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Supreme Court examines disparity in crack, powder cocaine sentences
WASHINGTON -- The Supreme Court wrestled Tuesday with how to give judges discretion to impose shorter prison terms without abandoning the national goal of similar punishments for similar crimes.
In a pair of cases involving drug crimes, trial court judges handed down sentences that were shorter than those called for in the federal sentencing guidelines established by the U.S. Sentencing Commission.
Justice Stephen Breyer asked whether there was a way for the court to find a path between forcing judges to adhere to the guidelines in all cases "and the opposite, which is to say they don't have to do anything the commission says."
One case involved a crack cocaine dealer who received a 15-year term when the guidelines called for 19 to 22 years in prison. The issue of crack cocaine punishments has racial overtones because crack is treated more harshly than powder cocaine, and the majority of crack defendants in federal court are black.
The law includes what critics have called a 100-to-1 disparity: Trafficking in 5 grams of crack cocaine carries a mandatory five-year prison sentence, but it takes 500 grams of cocaine powder to warrant the same sentence.
When U.S. District Judge Raymond A. Jackson sentenced Derrick Kimbrough to 15 years for selling crack and powder cocaine, he called the higher range "ridiculous." Kimbrough, who is black, is a veteran of the 1991 war with Iraq.
A federal appeals court threw out the lighter sentence, but Kimbrough's lawyer defended it to the justices.
"Judge Jackson got it right in this case," said Michael Nachmanoff, the Federal Public Defender in Alexandria, Va. "He imposed a long sentence of 15 years."
Arguing for the longer sentence -- 19 to 22 years -- Justice Department lawyer Michael Dreeben said judges must impose sentences that apply the 100-to-1 ratios. "For a judge to say I think Congress and the guidelines are crazy is a textbook example of an unreasonable sentencing factor," said Dreeben, a deputy solicitor general.
A companion case from Iowa also involves a judge's discretion to impose a more lenient sentence in a drug case, although Brian Gall pleaded guilty to conspiracy to distribute ecstasy. In Gall's case, the judge decided probation was sufficient punishment even though the guidelines called for prison time.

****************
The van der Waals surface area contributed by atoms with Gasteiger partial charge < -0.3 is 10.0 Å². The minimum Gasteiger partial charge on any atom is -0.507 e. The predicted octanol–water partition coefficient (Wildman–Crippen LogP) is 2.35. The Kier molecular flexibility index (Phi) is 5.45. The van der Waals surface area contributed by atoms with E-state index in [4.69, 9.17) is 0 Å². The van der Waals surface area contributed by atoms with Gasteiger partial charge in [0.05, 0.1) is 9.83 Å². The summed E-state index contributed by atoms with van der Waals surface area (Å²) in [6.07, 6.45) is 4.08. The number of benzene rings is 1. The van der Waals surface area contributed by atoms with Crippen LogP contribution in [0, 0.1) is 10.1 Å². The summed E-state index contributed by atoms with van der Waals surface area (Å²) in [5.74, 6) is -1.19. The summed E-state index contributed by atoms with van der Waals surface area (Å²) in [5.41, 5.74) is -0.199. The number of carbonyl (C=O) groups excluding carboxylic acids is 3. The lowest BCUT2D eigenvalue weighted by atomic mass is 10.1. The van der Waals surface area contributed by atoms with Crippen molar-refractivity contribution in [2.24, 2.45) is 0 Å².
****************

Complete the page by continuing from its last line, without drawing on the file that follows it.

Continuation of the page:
A federal appeals court threw out that sentence as well.
The Bush administration is supporting the appeals court rulings, while civil rights and advocacy groups are backing the defendants.
Congressional opponents of the laws establishing more severe sentencing for crack cocaine than powdered cocaine are racially discriminatory because they hit more directly at the black community, where this form of drug abuse is more commonplace.
Advocates for reducing the disparity point to crime statistics that show crack is more of an urban and minority drug while cocaine powder is used more often by the affluent. They say harsher penalties for crack cocaine unfairly punish blacks.
More than four-fifths of crack cocaine offenders in federal courts last year were black, according to the U.S. Sentencing Commission. By contrast, just over a quarter of those convicted of powder cocaine crimes last year were black, the commission said.
Kimbrough actually had much more powder than crack, but it was the latter that determined the length of his prison term.
The 4th U.S. Circuit Court of Appeals in Richmond said judges are not free to impose sentences shorter than the guidelines "based on a disagreement with the sentencing disparity for crack and powder cocaine offenses."
The crack-powder disparity grew out of a 1986 law that was passed in response to violent crimes committed to get money to feed crack habits.
The sentencing commission, an independent agency within the U.S. judiciary, voted in May to reduce the recommended sentencing ranges for people convicted of crack possession, a step toward lessening the disparity. The recommendation will become effective Nov. 1 unless Congress acts.
At the same time, the commission urged Congress to repeal the mandatory prison term for simple possession and increase the amount of crack required to trigger obligatory five-year or more prison terms as a way to focus on major drug traffickers.
The Supreme Court gave a boost to judges' discretion when it ruled in 2005 that the sentencing guidelines are advisory, not mandatory. The guidelines were adopted in the 1980s to ensure comparable sentences for similar crimes from courtroom to courtroom.